Guilty or Not Guilty? From app

Guilty or Not Guilty? From appeal to prison – what can Pistorius expect?

As Oscar Pistorius waits for his verdict to be announced later this week, speculations are starting to run wild in regard to what sentence Judge Thokozile Masipa might opt for and what Pistorius’ prison sentence might look like in practice if the judge decides that he is guilty

Guilty or Not Guilty? From app

Judge Masipa is known for handing down tough sentences but she has also displayed some compassion towards Oscar Pistorius during his trial, adjourning court on several occasions on account of his emotional state. It is entirely unclear which way she might be swayed with various verdicts available at her discretion.

Sentencing Options

If Pistorius receives the harshest possible verdict – that of Premeditated Murder – he would automatically have to face a life sentence, which in South Africa means 25 years in prison before becoming eligible for parole. However, premeditation is difficult to establish before court, with previous murder cases having successfully bent the definition to a near-absurd extent. A Premeditated Murder verdict would also likely result in a lengthy appeals process to follow, which Judge Masipa may not want the Blade Runner and his legal team to indulge in at the tax payer’s expense.

The lesser charge of Murder is another possible verdict, which would mean that Pistorius would face 15 years in prison. The finer points of the indictment against him, such as the claim that he thought he was shooting a burglar in self-defence, would consequently be dropped and not become eligible to provide grounds for future appeals in and of themselves. Strategically speaking, this might be a more effective sentence – if Pistorius is indeed found guilty.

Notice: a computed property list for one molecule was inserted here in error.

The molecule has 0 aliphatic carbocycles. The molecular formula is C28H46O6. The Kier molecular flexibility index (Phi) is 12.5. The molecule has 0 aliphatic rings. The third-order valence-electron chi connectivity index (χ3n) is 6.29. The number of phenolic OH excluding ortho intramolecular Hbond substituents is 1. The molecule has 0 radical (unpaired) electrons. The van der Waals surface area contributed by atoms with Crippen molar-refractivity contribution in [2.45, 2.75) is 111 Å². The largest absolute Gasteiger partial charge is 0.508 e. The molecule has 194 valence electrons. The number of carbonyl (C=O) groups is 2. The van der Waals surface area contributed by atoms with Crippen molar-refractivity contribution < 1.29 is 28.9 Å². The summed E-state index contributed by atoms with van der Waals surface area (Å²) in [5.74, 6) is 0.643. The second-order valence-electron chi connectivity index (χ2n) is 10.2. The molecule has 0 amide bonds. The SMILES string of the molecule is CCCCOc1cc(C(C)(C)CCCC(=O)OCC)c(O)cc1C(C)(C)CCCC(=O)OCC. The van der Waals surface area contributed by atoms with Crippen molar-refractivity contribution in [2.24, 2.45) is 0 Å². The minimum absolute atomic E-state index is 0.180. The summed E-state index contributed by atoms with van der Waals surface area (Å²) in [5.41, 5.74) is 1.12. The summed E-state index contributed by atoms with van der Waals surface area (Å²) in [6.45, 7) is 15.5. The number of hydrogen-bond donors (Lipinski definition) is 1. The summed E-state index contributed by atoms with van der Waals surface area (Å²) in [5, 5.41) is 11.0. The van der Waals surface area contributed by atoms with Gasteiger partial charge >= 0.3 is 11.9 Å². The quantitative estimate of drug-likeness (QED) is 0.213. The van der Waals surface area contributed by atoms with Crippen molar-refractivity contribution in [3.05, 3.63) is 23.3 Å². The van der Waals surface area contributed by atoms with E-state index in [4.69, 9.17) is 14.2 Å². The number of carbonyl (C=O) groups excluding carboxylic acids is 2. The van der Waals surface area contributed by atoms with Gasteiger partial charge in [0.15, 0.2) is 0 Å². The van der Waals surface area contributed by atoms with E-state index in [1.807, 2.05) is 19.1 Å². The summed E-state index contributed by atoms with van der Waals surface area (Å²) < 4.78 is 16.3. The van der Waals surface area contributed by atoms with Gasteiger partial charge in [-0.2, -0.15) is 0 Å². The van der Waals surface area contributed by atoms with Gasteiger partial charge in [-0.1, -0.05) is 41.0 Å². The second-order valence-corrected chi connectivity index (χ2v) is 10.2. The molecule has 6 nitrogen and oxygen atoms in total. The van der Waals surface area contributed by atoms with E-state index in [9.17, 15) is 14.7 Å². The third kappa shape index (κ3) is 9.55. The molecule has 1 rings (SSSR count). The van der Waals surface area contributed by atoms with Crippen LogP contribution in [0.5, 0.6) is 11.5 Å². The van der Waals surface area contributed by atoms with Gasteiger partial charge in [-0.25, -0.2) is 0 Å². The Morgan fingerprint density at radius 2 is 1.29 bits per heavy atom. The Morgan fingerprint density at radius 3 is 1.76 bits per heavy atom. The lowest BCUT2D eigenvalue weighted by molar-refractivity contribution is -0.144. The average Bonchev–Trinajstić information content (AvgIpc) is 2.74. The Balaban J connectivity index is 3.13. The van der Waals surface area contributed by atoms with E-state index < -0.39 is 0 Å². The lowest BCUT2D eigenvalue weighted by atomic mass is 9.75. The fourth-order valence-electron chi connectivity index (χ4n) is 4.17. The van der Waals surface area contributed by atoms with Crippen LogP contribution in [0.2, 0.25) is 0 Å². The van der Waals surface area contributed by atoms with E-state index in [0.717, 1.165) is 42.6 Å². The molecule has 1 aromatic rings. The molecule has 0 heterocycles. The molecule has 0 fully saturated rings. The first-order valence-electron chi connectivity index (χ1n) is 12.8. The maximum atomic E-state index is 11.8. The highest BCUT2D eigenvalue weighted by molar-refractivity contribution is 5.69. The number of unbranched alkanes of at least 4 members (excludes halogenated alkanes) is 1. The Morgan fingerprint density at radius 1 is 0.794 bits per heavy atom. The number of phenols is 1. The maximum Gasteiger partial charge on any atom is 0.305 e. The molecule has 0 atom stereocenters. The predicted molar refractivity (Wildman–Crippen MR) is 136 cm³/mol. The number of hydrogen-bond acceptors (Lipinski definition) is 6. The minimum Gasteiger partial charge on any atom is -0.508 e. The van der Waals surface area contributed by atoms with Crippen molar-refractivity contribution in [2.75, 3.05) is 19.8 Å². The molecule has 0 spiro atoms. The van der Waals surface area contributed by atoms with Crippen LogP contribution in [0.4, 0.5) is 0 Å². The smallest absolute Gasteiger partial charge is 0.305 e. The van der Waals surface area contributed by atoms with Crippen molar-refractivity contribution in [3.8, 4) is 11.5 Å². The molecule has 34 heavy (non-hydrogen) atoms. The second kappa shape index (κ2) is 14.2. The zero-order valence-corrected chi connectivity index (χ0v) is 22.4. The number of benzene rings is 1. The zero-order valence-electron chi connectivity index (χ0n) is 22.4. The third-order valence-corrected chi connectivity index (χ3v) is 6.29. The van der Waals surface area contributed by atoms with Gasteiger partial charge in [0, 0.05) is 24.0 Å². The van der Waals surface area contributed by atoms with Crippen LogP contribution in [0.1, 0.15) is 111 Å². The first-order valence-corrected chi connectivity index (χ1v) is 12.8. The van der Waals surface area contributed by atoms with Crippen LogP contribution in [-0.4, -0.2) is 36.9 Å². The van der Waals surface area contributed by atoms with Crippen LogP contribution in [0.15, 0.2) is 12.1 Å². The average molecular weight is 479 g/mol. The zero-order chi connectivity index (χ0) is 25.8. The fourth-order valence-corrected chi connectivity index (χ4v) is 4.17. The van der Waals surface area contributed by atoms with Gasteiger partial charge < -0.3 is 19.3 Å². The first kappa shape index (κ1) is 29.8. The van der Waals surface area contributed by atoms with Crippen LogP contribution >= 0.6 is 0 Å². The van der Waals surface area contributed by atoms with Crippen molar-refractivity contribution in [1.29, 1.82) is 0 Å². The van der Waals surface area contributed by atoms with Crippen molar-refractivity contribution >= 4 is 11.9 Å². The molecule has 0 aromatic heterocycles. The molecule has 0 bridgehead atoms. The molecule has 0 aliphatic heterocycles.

Culpable Homicide is also on the table as a potential verdict, and has been the favoured option among some analysts. Under this sentence, Judge Masipa would be allowed to use her own discretion for choosing both the length of the jail term and also for its nature, possibly stretching to liberties as far-reaching as opting for house arrest (for at least part of the sentence). Oscar Pistorius could even avoid jail time altogether if the circumstances of the crime were deemed as sufficiently mitigating factors. Taking his unique celebrity status into consideration, this verdict might allow for the flexibility that some believe the case deserves.

As with all court cases, there is also the option of a Not Guilty verdict being reached – although the evidence against Pistorius may not appear to point in that direction. However, even if Pistorius was acquitted of the deliberate murder of Reeva Steenkamp he could still face several years of prison time for the three counts of firearms charges brought against him; in one of those counts Pistorius has admitted his guilt. If found guilty of the various firearms charges, Pistorius could face a total of 15 years in prison, with each count carrying a maximum sentence of five years.

Special Considerations

One of the earliest clarifications made with regards to a potential prison sentence given to Pistorius was the fact that he would be allowed to keep his prosthetic limbs if he is indeed sent to a correctional facility. Early reports had stated that he would only be entitled to a wheelchair.

Even beyond this consideration Pistorius would remain a special case on account of his celebrity, which Judge Masipa is likely to bear in mind when delivering her verdict.

Experts say that Pistorius is likely to suffer disproportionately if he is kept in with the general prison population at all times. Criminologist Laurie Pieters said in an interview that any person with a disability entering a prison would likely be targeted by gangs. Adding his celebrity status to the equation, Oscar Pistorius might even face greater threats, such as being extorted for money.